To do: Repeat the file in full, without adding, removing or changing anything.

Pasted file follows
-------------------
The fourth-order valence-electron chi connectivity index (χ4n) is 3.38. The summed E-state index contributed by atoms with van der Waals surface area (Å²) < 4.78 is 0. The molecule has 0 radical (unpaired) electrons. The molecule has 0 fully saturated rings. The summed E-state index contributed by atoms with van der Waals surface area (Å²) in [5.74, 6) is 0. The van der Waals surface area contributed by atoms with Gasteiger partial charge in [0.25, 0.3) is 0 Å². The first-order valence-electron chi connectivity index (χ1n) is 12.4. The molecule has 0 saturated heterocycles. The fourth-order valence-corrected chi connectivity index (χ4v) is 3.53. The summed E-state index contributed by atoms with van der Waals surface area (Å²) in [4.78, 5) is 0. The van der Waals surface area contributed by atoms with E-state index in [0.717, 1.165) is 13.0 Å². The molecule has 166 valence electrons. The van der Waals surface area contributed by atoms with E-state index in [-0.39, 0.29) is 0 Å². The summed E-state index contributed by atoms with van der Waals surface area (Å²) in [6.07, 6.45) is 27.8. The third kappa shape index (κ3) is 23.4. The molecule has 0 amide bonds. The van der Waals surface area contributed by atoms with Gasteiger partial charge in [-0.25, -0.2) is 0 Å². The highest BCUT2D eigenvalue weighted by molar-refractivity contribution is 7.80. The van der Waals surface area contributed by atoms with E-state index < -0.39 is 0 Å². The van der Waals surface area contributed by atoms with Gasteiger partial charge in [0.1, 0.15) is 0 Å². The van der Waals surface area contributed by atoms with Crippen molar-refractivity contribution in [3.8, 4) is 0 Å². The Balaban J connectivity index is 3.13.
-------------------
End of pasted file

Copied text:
The fourth-order valence-electron chi connectivity index (χ4n) is 3.38. The summed E-state index contributed by atoms with van der Waals surface area (Å²) < 4.78 is 0. The molecule has 0 radical (unpaired) electrons. The molecule has 0 fully saturated rings. The summed E-state index contributed by atoms with van der Waals surface area (Å²) in [5.74, 6) is 0. The van der Waals surface area contributed by atoms with Gasteiger partial charge in [0.25, 0.3) is 0 Å². The first-order valence-electron chi connectivity index (χ1n) is 12.4. The molecule has 0 saturated heterocycles. The fourth-order valence-corrected chi connectivity index (χ4v) is 3.53. The summed E-state index contributed by atoms with van der Waals surface area (Å²) in [4.78, 5) is 0. The van der Waals surface area contributed by atoms with E-state index in [0.717, 1.165) is 13.0 Å². The molecule has 166 valence electrons. The van der Waals surface area contributed by atoms with E-state index in [-0.39, 0.29) is 0 Å². The summed E-state index contributed by atoms with van der Waals surface area (Å²) in [6.07, 6.45) is 27.8. The third kappa shape index (κ3) is 23.4. The molecule has 0 amide bonds. The van der Waals surface area contributed by atoms with Gasteiger partial charge in [-0.25, -0.2) is 0 Å². The highest BCUT2D eigenvalue weighted by molar-refractivity contribution is 7.80. The van der Waals surface area contributed by atoms with E-state index < -0.39 is 0 Å². The van der Waals surface area contributed by atoms with Gasteiger partial charge in [0.1, 0.15) is 0 Å². The van der Waals surface area contributed by atoms with Crippen molar-refractivity contribution in [3.8, 4) is 0 Å². The Balaban J connectivity index is 3.13.